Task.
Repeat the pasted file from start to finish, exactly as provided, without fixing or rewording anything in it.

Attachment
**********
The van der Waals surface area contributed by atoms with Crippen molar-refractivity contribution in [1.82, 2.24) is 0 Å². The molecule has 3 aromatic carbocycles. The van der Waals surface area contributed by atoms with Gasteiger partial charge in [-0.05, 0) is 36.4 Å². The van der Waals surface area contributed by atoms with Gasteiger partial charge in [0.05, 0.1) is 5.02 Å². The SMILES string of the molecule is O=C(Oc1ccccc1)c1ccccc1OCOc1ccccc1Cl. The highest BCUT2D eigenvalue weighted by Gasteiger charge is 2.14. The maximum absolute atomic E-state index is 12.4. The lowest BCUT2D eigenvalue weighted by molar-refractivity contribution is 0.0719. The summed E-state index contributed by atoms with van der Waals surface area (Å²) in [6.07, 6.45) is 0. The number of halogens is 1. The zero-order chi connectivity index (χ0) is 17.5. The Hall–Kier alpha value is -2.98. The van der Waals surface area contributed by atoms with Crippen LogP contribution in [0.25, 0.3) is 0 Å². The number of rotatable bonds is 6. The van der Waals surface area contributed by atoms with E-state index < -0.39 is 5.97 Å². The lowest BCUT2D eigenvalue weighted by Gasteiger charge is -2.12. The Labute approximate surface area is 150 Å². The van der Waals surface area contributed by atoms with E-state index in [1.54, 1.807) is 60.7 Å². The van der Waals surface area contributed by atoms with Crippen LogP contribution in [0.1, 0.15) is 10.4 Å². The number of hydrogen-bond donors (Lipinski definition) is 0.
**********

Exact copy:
The van der Waals surface area contributed by atoms with Crippen molar-refractivity contribution in [1.82, 2.24) is 0 Å². The molecule has 3 aromatic carbocycles. The van der Waals surface area contributed by atoms with Gasteiger partial charge in [-0.05, 0) is 36.4 Å². The van der Waals surface area contributed by atoms with Gasteiger partial charge in [0.05, 0.1) is 5.02 Å². The SMILES string of the molecule is O=C(Oc1ccccc1)c1ccccc1OCOc1ccccc1Cl. The highest BCUT2D eigenvalue weighted by Gasteiger charge is 2.14. The maximum absolute atomic E-state index is 12.4. The lowest BCUT2D eigenvalue weighted by molar-refractivity contribution is 0.0719. The summed E-state index contributed by atoms with van der Waals surface area (Å²) in [6.07, 6.45) is 0. The number of halogens is 1. The zero-order chi connectivity index (χ0) is 17.5. The Hall–Kier alpha value is -2.98. The van der Waals surface area contributed by atoms with Crippen LogP contribution in [0.25, 0.3) is 0 Å². The number of rotatable bonds is 6. The van der Waals surface area contributed by atoms with E-state index < -0.39 is 5.97 Å². The lowest BCUT2D eigenvalue weighted by Gasteiger charge is -2.12. The Labute approximate surface area is 150 Å². The van der Waals surface area contributed by atoms with E-state index in [1.54, 1.807) is 60.7 Å². The van der Waals surface area contributed by atoms with Crippen LogP contribution in [0.1, 0.15) is 10.4 Å². The number of hydrogen-bond donors (Lipinski definition) is 0.